Investing in Baseball Cards

Investing in baseball cards is something every collector considers. As we become older we rationalize profiting from our hobbies, considering the legitimacy of actually putting good money into the hobby. Like any investment, profiting requires considerable research and a well thought out strategy.

Vintage Cards
Baseball cards manufactured before 1980 are the most valuable. Vintage baseball cards have proven time and again to be the best investment. The best samples from this era feature deceased players and those in the Hall of Fame. There is no better strategy investing in baseball cards than to put your money in old cards.
Identify the best samples first, those with the fewest flaws that were taken care of. Mint condition cards from the 60s and earlier are quite rare and demand a premium.

Cards to Avoid
During the 1980’s and 1990’s baseball cards were manufactured at an alarming pace. The market was flooded with low quality samples that held little value. Even today, those two decades represent the glut of the industry.

Investing in Rookie Cards
The only potential that cards from the 80s and 90s represent is in rookie card lots. Buying rookie cards from the best players in this era in bulk will reward investors (albeit minimally). The best investment in this era will undoubtedly be in Hall of Fame players. A great deal of players from the 80s, 90s, & 2000s are clearly HOF caliber and can be depended on to be voted in.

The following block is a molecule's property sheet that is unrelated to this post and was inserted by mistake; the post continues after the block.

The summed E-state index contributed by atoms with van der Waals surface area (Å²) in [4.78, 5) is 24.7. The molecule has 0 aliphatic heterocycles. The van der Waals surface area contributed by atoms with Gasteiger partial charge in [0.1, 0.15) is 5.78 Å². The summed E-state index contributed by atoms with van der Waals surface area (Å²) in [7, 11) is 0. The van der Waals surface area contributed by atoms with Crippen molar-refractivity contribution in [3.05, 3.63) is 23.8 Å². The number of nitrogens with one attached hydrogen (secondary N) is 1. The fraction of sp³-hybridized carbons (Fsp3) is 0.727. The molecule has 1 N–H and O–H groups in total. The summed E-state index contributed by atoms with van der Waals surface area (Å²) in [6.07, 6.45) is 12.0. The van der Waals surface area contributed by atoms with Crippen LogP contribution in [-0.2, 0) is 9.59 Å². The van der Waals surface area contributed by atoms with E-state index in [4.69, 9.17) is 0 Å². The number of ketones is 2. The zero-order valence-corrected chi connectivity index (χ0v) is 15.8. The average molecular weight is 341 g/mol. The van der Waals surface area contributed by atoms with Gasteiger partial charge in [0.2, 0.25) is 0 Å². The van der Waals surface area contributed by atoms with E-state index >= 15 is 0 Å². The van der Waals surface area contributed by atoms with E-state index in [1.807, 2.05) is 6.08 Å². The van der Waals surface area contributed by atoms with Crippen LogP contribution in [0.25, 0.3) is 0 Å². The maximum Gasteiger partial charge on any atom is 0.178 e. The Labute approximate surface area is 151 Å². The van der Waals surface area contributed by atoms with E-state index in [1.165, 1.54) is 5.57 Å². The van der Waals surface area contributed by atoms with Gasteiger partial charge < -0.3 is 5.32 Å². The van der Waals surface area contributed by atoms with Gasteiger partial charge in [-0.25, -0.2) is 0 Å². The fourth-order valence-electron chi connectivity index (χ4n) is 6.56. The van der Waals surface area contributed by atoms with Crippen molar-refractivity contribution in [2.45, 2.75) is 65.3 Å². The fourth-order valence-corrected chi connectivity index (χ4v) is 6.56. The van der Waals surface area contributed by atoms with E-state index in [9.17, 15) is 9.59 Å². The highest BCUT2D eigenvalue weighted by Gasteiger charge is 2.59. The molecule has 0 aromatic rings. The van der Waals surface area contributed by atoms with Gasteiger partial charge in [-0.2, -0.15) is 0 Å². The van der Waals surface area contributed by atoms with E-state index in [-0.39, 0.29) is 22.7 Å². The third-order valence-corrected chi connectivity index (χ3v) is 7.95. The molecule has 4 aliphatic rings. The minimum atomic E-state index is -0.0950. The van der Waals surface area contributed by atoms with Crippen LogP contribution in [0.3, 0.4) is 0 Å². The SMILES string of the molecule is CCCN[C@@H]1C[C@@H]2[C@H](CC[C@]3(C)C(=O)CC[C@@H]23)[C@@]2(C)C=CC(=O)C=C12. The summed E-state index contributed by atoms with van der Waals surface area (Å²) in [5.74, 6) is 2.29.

This rookie card strategy is a very sound strategy if you can find them in large lots. Buying these cards one at a time will be too expensive to reward you investment.

Risky Baseball Card Investments
During the late 1990’s and into the 2000’s card companies began to realize that rare specimens, autographs, memorabilia and flashy designs would draw collectors and investors alike. Again, the market was flooded, but this time it was with high quality cards featuring autographs and jersey swatches. Numbered cards also began to lure collectors with the prospect of finding one of a kind samples and short printed cards.
While, in theory this was a sound production strategy, the fact that everyone was doing it saturated the market and confused collectors with too many similar sets.
Investors and collectors put lots of money into these cards, assuming they couldn’t go wrong with autographs of famous players, young prospects and Hall of Famers. Unfortunately, everyone else had these (or similar) cards as well. As a result, many well-regarded cards from this era became of little value.
Un-certified autographs and memorabilia also hold little to no value. If you intend on investing in game-used or autographed items, make sure you receive a legitimate certificate of authenticity. If possible, always buy your memorabilia from an authorized vendor, such as mlb.com.

Investing Within Your Budget
The most important thing to remember when investing in baseball cards is to always set a budget and never go over it. You may come across a certain deal and convince yourself that it will never come along again. Always be aware that deals will catch your eye but you must stick to your budget.

Consider these general points when investing in baseball cards and try to enjoy the hobby.